Fortunately, the nail didn't hit any bones.  It went into the fleshy part and was almost sticking out of the top of the foot behind the pastern.

We immediately started Sunrise on IV and oral antibiotics, regional limb perfusions, along with foot soaks, and wraps designed to draw out the pus and bacteria.  For several weeks, she had a very guarded prognosis.  Since a horse's feet don't get much bloodflow, it is difficult to get enough antibiotics to the area to kill off the infection before it spreads to the rest of the body.  The regional limb perfusion involves pumping antibiotics straight into the lower leg to attack the infection.  Oftentimes, nothing can stop the infection from causing a systemic infection, and something as simple as stepping on a nail can easily kill a horse.

After much treatment and rehabilitation, Sunrise is now in a regular turnout situation per the vet's advice.  She is still a little off on her foot and has some swelling, but is well enough to run around her field wreaking havoc.  Only time will tell if she will remain lame or if she will grow out of it.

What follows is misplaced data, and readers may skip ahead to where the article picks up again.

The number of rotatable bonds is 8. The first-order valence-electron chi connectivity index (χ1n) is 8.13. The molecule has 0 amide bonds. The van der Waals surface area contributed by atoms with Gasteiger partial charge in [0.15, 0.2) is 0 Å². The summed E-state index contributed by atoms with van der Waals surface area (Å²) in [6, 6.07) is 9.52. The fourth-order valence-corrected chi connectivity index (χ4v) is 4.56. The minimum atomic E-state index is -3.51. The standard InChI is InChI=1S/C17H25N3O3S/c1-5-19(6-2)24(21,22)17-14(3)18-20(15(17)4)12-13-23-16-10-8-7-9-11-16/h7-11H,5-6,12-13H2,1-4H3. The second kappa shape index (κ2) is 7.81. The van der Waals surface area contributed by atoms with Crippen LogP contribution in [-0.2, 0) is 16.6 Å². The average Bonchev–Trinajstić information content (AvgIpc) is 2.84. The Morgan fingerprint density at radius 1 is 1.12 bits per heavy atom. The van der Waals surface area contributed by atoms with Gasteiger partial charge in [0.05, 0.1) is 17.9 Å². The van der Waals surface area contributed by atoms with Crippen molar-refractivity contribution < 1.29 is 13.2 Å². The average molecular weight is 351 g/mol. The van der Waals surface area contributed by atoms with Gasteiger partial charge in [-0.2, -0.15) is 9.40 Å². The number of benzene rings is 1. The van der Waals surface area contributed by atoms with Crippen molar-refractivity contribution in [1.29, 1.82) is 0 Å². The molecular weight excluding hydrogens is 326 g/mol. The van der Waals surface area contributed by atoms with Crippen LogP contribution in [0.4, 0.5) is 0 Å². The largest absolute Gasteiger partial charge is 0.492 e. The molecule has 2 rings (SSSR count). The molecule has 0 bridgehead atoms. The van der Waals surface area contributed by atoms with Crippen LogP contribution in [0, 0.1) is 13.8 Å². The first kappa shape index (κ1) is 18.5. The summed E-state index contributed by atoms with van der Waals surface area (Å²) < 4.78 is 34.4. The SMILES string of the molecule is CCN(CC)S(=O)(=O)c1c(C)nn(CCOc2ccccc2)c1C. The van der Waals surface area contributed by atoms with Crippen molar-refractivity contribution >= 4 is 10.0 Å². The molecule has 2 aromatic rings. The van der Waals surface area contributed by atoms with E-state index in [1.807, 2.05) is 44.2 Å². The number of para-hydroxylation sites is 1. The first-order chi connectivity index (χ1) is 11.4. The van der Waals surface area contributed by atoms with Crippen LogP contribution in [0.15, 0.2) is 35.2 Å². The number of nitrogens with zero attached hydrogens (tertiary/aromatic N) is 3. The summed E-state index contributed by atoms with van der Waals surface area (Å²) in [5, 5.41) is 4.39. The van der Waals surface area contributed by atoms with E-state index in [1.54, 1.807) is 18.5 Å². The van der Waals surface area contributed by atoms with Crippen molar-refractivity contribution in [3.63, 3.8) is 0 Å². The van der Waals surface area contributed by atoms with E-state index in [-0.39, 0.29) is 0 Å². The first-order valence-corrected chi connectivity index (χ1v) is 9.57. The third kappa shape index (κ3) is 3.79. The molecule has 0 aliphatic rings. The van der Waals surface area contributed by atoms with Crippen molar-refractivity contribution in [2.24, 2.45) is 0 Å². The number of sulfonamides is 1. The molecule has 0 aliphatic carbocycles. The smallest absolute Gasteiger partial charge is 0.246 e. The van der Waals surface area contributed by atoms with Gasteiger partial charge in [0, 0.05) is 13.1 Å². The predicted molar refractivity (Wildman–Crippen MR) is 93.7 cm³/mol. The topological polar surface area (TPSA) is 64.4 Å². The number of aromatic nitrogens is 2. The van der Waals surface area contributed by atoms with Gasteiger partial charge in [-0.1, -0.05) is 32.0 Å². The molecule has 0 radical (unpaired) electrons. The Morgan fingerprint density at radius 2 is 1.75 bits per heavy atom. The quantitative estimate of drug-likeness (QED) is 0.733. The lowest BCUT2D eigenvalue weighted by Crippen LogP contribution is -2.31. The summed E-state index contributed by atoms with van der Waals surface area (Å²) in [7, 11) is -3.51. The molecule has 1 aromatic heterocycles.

Sunrise still has a lot of growing to do!  She will be a yearling in July, and has already grown a hand and a half since she's been with us.  Now that she is well and has been on nutritious food since coming to us, I think she will maybe finish out around 17 hands tall.

Penny is turned out with Sunrise, and they do everything together.  Even though she is almost three, she is growing just as fast as Sunrise, and I wouldn't be surprised if she gains another hand or so.  We see this a lot with young malnourished drafts.  If they don't get proper nutrition as foals, it's still possible for them to not be stunted if we get a hold of them before their joints close.  We saw the same thing with a Belgian named Cricket.  He came to us as a three-year-old, but was the size of and eight-month foal!  With the right food, he kept growing and growing, and his adopter reports he is still growing!  When he left the farm, I think he was around 16.2hh, but he was still rump-high so he's probably growing into it.